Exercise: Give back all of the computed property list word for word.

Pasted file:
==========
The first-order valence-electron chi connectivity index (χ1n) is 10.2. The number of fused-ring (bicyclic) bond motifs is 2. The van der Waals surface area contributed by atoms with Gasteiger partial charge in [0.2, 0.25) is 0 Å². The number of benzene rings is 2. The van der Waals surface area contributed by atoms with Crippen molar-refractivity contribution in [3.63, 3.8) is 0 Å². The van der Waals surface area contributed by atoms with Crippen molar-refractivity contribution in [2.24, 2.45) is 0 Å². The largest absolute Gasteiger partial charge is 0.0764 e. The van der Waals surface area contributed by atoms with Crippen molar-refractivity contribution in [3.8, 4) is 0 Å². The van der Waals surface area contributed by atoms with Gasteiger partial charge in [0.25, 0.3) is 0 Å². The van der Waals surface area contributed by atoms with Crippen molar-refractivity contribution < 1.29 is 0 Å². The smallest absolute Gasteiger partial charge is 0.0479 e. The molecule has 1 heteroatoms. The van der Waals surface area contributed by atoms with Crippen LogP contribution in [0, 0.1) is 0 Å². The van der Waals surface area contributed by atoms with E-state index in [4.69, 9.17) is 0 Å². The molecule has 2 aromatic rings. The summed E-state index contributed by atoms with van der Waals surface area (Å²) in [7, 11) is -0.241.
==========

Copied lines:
The first-order valence-electron chi connectivity index (χ1n) is 10.2. The number of fused-ring (bicyclic) bond motifs is 2. The van der Waals surface area contributed by atoms with Gasteiger partial charge in [0.2, 0.25) is 0 Å². The number of benzene rings is 2. The van der Waals surface area contributed by atoms with Crippen molar-refractivity contribution in [3.63, 3.8) is 0 Å². The van der Waals surface area contributed by atoms with Crippen molar-refractivity contribution in [2.24, 2.45) is 0 Å². The largest absolute Gasteiger partial charge is 0.0764 e. The van der Waals surface area contributed by atoms with Crippen molar-refractivity contribution in [3.8, 4) is 0 Å². The van der Waals surface area contributed by atoms with Gasteiger partial charge in [0.25, 0.3) is 0 Å². The van der Waals surface area contributed by atoms with Crippen molar-refractivity contribution < 1.29 is 0 Å². The smallest absolute Gasteiger partial charge is 0.0479 e. The molecule has 1 heteroatoms. The van der Waals surface area contributed by atoms with Crippen LogP contribution in [0, 0.1) is 0 Å². The van der Waals surface area contributed by atoms with E-state index in [4.69, 9.17) is 0 Å². The molecule has 2 aromatic rings. The summed E-state index contributed by atoms with van der Waals surface area (Å²) in [7, 11) is -0.241.